Sept. 27, 2011 -- Robert Schwartz, MD, recently got an email from a patient he was treating for high blood pressure. In the email, the patient told Schwartz that at $130 month, the cost of his prescription blood pressure drug was too steep.
Schwartz, a professor and chairman of family medicine and community health at University of Miami School of Medicine, made some calls and found a more affordable solution for his patient.
This is how it should look, but as the economy lags, growing numbers of people may be cutting corners with prescription medications and not telling their doctors about it.
According to a new poll of 2,038 adults by Consumer Reports, many are putting off doctor's visits, necessary medical procedures, and tests.
In addition, many people do not fill their prescriptions, take expired pills, skip doses, or split pills -- all to lower costs.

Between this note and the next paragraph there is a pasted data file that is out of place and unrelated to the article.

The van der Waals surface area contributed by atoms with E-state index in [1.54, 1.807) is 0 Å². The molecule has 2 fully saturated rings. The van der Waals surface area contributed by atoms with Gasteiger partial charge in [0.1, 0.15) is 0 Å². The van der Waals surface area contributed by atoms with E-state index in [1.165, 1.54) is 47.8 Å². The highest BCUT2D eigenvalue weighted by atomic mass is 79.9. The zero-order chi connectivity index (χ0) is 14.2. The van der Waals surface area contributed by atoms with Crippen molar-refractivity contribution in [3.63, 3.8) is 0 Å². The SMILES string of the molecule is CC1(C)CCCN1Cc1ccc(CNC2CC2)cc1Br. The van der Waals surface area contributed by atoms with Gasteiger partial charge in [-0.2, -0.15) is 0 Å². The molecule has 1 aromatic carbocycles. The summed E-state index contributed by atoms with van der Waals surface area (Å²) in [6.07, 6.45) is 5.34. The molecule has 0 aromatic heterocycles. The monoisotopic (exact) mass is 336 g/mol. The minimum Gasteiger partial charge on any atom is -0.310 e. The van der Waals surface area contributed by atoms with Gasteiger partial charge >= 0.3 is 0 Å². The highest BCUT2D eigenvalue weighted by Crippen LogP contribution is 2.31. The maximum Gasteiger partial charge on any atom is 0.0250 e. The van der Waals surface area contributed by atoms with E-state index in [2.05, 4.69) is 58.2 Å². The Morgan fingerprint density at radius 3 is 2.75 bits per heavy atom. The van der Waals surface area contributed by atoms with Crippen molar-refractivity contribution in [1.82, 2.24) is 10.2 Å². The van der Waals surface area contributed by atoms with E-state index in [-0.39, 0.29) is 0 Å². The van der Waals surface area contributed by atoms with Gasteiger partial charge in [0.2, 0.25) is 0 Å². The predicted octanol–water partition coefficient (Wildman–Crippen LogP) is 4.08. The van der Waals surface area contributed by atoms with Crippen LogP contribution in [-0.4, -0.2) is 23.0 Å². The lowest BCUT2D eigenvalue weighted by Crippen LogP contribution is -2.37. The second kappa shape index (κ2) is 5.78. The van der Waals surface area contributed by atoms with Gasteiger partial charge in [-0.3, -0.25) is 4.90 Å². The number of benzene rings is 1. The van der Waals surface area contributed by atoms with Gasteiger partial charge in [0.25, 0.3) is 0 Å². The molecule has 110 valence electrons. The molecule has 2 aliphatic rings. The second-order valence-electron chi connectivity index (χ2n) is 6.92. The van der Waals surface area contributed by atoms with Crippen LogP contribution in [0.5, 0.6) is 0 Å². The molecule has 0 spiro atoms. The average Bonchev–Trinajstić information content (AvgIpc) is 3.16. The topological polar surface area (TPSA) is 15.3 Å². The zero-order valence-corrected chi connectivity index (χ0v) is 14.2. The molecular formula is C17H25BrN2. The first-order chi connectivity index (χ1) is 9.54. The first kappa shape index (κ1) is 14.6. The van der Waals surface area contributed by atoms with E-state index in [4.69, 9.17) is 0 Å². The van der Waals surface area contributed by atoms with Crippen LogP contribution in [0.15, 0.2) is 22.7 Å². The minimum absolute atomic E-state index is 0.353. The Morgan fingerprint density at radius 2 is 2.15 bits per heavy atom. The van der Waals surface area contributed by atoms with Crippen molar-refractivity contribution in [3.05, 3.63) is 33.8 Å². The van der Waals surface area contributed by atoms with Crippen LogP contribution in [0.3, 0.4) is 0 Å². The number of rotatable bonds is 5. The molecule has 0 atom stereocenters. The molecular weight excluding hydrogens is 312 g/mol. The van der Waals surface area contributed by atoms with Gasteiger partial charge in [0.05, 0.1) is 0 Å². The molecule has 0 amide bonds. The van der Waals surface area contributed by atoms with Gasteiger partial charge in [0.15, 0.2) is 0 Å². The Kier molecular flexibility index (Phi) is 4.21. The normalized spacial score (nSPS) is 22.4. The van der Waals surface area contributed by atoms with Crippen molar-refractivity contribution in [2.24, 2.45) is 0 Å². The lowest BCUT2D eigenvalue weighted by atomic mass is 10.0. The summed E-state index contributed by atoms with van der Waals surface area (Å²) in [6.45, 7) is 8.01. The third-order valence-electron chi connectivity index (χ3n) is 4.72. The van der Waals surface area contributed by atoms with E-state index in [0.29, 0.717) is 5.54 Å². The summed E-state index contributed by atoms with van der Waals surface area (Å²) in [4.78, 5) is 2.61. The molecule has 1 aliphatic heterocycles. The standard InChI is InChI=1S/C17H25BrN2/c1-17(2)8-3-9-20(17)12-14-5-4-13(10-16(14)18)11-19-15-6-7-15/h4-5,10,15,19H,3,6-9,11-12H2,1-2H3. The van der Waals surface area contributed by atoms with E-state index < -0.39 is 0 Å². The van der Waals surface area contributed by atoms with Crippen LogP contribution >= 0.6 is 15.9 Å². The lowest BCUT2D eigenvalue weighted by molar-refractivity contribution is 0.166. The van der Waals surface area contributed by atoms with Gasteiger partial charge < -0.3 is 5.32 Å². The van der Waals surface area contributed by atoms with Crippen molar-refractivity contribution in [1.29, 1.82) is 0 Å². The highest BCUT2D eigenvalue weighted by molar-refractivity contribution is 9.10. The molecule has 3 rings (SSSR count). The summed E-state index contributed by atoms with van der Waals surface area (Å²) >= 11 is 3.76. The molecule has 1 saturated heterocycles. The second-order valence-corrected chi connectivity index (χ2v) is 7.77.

"The economy is taking its toll on consumers' health, not just their pocketbooks," says Lisa Gill, the editor of prescription drugs for Consumer Reports.
"They are cost cutting and in dangerous ways, especially with prescription medications," she says.
Schwartz agrees. "I see this type of thing every day," he says. "You explain to patients that cutting back on drugs or cutting pills in half is not a good thing. It's a constant duel."